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Sir William Crookes - Encyclopedia - theodora

SIR WILLIAM CROOKES (1832-), English chemist and physicist, was born in London on the 17th of June 1832, and studied chemistry at the Royal College of Chemistry under A. W. von Hofmann, whose assistant he became in 1851. Three years later he was appointed an assistant in the meteorological department of the Radcliffe observatory, Oxford, and in 1855 he obtained a chemical post at Chester.

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Crookes radiometer | Article about Crookes radiometer by ...

Looking for Crookes radiometer? Find out information about Crookes radiometer. A radiometer used to demonstrate that radiant energy from the sun can produce motion; a miniature four-vane windmill is mounted in a glass-envelope vacuum... Explanation of Crookes radiometer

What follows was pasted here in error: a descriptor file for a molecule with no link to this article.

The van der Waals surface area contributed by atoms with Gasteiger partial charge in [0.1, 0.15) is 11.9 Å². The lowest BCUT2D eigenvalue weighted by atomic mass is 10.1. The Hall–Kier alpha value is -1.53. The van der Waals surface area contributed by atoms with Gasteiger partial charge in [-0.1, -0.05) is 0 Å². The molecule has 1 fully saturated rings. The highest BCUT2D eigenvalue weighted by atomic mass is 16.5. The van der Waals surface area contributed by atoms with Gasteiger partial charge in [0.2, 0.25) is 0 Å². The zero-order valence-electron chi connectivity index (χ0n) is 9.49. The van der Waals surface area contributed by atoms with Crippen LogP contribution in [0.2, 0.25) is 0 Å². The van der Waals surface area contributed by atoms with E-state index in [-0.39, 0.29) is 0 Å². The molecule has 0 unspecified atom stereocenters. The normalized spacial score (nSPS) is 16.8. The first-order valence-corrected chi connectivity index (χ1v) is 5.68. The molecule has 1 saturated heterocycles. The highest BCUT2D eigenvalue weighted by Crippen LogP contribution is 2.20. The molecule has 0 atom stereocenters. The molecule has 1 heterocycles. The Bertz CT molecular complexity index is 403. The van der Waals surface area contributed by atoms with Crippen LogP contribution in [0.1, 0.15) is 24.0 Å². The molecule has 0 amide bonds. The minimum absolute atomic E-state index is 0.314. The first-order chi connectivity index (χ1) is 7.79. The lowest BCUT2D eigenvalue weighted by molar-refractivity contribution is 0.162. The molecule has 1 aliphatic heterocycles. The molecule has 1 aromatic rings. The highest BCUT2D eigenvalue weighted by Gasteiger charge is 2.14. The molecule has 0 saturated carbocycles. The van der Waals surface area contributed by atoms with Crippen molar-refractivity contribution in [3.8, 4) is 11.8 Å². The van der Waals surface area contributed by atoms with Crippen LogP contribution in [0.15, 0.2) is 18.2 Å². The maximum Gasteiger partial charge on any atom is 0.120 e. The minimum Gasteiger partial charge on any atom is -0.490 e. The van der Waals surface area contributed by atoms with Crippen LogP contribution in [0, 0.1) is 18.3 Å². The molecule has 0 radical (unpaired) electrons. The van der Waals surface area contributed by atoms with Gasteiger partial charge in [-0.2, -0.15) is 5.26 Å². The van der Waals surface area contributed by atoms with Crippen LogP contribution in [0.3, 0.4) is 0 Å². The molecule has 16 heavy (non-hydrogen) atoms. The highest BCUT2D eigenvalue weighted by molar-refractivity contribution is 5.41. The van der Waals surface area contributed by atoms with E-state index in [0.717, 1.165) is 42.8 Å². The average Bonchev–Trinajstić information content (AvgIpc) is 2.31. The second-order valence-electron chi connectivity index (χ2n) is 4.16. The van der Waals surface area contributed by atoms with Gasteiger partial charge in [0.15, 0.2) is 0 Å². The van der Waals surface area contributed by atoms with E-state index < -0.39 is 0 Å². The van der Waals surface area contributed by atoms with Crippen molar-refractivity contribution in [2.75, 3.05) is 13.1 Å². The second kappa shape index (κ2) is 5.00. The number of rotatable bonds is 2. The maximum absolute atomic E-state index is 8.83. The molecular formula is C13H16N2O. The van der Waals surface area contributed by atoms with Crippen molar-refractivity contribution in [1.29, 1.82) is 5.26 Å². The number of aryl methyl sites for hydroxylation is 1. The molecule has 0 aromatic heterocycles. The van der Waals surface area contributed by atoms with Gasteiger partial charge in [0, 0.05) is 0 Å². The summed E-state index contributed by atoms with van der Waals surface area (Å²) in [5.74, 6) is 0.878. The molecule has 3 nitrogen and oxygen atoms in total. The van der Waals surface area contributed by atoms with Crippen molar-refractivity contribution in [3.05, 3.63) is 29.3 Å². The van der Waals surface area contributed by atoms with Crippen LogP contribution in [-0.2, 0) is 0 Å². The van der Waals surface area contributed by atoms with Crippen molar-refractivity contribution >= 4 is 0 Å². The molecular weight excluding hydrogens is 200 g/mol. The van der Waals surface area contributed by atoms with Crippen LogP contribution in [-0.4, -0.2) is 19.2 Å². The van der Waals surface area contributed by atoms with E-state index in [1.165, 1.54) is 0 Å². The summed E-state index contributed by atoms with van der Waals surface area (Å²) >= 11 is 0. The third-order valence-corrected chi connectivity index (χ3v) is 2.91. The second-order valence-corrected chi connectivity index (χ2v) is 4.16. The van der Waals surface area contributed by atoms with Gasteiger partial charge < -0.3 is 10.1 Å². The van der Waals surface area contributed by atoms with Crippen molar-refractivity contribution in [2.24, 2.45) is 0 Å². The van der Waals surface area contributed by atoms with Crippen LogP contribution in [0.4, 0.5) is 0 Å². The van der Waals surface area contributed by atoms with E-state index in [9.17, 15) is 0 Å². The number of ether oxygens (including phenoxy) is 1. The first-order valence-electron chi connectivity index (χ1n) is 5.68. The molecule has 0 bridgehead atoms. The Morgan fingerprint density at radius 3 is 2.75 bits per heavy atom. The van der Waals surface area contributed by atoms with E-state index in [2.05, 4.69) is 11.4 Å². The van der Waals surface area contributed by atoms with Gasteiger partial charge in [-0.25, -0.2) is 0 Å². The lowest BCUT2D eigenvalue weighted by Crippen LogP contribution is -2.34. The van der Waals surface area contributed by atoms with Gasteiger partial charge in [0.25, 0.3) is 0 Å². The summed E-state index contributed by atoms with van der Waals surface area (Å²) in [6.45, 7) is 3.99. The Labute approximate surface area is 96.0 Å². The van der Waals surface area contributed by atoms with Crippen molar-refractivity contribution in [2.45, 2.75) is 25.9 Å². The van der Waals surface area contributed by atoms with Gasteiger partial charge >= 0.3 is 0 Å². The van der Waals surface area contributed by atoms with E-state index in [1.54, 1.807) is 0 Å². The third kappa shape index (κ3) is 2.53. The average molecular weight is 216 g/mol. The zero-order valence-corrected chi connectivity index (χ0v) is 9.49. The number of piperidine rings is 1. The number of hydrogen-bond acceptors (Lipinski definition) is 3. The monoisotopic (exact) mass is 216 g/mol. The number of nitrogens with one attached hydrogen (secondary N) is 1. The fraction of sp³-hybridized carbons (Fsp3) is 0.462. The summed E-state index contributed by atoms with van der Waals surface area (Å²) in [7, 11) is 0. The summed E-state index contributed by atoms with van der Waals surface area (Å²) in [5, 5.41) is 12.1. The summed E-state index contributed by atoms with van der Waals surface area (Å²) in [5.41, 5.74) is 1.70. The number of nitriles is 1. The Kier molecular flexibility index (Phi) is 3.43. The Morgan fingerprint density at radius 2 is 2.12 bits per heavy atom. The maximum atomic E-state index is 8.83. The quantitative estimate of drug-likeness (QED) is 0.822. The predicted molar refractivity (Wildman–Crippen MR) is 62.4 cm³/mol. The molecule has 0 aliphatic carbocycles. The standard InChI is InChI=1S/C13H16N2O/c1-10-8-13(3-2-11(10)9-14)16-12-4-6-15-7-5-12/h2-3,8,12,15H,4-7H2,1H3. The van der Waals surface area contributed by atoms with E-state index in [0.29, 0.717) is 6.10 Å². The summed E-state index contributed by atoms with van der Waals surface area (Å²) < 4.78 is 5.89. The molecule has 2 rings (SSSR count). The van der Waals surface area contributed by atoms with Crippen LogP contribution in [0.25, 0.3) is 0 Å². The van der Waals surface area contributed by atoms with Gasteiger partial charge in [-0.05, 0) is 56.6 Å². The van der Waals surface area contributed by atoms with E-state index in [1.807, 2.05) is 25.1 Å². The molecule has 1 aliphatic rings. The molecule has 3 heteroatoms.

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Sir William Crookes - Encyclopedia - theodora

SIR WILLIAM CROOKES (1832-), English chemist and physicist, was born in London on the 17th of June 1832, and studied chemistry at the Royal College of Chemistry under A. W. von Hofmann, whose assistant he became in 1851. Three years later he was appointed an assistant in the meteorological department of the Radcliffe observatory, Oxford, and in 1855 he obtained a chemical post at Chester.

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Radiometer - SED 695b - sites.google

The Crookes radiometer, also known as the light mill, consists of an airtight glass bulb, containing a partial vacuum.Inside are a set of vanes. which are mounted on a spindle. The vanes rotate when exposed to light, with faster rotation for more intense light, providing a quantitative measurement of electromagnetic radiation intensity.